By Blessing Vava
The demand by legislators to get exit packages after the expiry of the term of office for the Parliament of Zimbabwe cannot go unchallenged and should be dismissed with the contempt it deserves.
The somewhat debilitating demands by the third arm of government should be scrutinised in comparative terms with the general standards that roles which the MPs are expected to discharge during the tenure of office. These roles include but are not necessarily limited to the following;
· The law making activity
· The surveillance activity and
· Constituency service activity
When individuals make a deliberate decision to become part of the government’s their arm in complementary duty to the other two arms namely the executive and the judiciary, they must do so with a general appreciation that it is public call for duty rather than a narrow expectation of primitive accumulation.
Since they were elected our dear legislators have made headlines for the wrong and shocking reasons especially to the electorate who voted them into office hoping to have their grievances being dealt with in line with the afore stated three levels of activities they are supposed to fulfil.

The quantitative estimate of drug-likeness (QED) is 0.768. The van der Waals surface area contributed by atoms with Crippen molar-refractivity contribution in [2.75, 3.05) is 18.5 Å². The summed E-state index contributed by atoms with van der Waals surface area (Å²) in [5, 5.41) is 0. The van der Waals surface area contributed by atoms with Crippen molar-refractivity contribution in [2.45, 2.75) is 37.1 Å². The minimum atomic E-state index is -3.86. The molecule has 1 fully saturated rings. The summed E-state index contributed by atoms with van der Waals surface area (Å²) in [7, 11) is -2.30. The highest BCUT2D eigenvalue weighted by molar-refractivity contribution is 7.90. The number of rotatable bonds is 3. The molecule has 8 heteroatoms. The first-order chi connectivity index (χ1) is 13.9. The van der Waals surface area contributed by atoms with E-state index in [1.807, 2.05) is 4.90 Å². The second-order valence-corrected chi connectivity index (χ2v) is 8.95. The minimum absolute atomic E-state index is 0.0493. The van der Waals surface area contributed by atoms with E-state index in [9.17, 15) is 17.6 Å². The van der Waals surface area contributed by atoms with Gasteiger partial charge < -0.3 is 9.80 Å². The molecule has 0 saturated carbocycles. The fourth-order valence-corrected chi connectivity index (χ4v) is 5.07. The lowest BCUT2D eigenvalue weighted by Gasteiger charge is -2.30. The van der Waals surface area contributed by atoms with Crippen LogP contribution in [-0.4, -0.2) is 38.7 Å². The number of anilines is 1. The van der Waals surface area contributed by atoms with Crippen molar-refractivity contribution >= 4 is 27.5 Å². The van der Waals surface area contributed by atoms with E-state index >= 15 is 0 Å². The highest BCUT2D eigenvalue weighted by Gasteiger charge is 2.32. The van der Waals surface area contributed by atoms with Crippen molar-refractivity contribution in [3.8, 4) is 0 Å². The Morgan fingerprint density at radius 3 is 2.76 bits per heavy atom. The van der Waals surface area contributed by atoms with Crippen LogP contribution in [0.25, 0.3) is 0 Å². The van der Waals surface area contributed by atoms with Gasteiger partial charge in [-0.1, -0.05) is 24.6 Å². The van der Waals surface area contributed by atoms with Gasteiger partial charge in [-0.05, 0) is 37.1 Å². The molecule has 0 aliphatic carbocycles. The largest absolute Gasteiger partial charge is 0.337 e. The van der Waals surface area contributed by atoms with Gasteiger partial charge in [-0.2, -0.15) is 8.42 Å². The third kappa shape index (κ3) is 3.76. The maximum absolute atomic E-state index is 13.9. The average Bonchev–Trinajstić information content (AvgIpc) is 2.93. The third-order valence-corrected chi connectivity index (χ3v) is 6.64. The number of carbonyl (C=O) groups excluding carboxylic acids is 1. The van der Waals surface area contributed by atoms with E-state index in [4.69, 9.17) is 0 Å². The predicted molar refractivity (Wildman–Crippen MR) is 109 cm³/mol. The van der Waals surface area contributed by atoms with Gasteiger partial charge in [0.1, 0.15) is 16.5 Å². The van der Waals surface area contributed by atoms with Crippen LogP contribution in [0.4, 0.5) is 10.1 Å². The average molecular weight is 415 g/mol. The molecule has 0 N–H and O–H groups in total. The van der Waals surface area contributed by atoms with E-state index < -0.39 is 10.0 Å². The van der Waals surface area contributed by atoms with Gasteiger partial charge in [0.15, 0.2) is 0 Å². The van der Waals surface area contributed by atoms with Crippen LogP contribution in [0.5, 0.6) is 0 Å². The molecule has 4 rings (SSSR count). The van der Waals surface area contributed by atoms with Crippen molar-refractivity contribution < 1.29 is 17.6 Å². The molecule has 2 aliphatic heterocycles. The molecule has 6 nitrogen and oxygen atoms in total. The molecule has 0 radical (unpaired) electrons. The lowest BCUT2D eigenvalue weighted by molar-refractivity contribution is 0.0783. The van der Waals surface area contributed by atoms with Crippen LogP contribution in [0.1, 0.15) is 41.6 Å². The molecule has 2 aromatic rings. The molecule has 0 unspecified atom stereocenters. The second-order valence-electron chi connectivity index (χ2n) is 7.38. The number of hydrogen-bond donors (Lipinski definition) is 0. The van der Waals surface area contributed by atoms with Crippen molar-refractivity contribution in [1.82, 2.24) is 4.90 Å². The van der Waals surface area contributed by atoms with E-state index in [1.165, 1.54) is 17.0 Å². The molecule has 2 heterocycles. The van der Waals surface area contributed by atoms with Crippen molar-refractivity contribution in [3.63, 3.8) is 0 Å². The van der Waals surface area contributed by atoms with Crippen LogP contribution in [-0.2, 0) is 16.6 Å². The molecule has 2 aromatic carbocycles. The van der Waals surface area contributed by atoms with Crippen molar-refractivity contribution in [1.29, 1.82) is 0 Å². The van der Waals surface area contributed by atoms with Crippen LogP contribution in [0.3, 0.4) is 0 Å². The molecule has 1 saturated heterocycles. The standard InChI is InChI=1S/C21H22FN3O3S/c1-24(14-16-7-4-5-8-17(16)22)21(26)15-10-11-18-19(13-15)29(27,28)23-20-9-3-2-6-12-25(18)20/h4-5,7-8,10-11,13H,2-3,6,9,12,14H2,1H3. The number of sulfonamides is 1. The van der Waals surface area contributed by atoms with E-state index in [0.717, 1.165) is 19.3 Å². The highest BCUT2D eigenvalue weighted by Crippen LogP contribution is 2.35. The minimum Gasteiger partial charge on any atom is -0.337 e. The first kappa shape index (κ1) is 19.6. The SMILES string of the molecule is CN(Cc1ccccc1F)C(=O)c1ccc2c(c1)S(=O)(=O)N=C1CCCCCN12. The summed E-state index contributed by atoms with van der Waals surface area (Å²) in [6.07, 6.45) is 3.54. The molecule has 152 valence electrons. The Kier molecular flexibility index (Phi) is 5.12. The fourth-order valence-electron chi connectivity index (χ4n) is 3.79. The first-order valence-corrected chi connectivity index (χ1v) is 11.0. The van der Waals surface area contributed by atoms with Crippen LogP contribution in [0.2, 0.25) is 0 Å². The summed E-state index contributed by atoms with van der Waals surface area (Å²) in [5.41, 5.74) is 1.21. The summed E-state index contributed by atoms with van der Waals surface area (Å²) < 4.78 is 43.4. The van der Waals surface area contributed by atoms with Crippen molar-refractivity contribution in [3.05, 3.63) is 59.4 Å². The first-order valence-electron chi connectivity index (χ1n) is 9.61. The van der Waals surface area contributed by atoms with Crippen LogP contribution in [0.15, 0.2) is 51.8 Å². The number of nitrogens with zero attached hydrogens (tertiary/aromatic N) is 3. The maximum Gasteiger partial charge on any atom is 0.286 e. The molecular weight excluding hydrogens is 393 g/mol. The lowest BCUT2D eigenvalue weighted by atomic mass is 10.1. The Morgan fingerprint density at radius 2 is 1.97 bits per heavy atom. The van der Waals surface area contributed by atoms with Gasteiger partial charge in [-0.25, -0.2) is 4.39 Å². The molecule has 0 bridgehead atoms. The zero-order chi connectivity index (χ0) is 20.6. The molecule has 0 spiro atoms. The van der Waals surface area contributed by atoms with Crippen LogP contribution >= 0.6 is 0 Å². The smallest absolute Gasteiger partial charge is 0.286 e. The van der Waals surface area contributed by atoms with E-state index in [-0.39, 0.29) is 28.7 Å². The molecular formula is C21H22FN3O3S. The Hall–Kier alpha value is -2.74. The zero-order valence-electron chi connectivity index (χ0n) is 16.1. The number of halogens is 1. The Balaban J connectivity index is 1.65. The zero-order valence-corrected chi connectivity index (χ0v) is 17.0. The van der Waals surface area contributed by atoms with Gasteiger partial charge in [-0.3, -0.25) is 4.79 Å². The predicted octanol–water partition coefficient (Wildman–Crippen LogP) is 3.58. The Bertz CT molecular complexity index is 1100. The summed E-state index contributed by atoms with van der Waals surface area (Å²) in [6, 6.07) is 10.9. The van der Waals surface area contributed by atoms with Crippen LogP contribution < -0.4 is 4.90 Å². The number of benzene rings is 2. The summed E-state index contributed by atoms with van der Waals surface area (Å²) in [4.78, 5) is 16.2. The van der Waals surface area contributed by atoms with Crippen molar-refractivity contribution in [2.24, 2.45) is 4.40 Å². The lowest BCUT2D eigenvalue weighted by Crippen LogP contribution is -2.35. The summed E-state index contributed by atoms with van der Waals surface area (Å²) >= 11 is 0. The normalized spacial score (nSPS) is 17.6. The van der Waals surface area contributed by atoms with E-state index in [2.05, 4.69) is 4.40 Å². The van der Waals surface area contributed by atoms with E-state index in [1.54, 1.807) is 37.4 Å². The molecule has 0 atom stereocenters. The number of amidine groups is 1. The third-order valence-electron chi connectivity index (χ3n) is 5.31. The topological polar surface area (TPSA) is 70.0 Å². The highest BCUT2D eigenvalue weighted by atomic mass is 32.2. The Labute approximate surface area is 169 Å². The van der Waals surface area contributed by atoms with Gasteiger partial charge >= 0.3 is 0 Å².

In terms of the law making activity, the legislature has over time degenerated into a rubber-stamping institution with the MPs either sheepishly endorsing directives from the executives and in most cases sustaining a repressive law and policy regime.
At constituency development level, the majority Mps looted the people’s resources and failed to develop the poor communities. The general expectation that an MP is a people’s servant has since sublimated into abysmal nightmare by day light.
In essence the current crop should go and never have the guts to claim even a cent from the treasury. It is equally true that the same MPs, with their powers to summon any person besides the president, the function of surveillance remain moribund and presents an oxymoron sense of self defeat.
It seems the only purpose that is left with the legislature is transforming the august house into a begging bowl that delivers nothing except a bubble of hot air. During the last campaign in the 2008 elections a lot of the MPs had flowery manifestos full of promises of development.
Like a man proposing love to a woman, they came out sounding sweet and saying all the right things. But in reality, they are nothing more than wolves dressed in sheep’s clothing promising heaven on earth and miracle galore. But deep down they have a hidden selfish agenda to benefit only themselves and their kind.
They promised to deal with issue of service delivery, health, education, clean and available water and electricity, all of which has been the most affecting to the majority of the populace. The manifestos were forgotten and slowly but surely the ideals in them were exchanged for the selfish vices of merriment, primitive accumulation and self aggrandisement.
When Zimbabweans voted for them, they wanted the issues mentioned earlier to be addressed as a matter of urgency not packages or allowances for MPs. But alas since 2008, nothing much has been done to improve these communities mainly because of a leadership dearth, corruption recorded both at local government and the Houses of Assembly.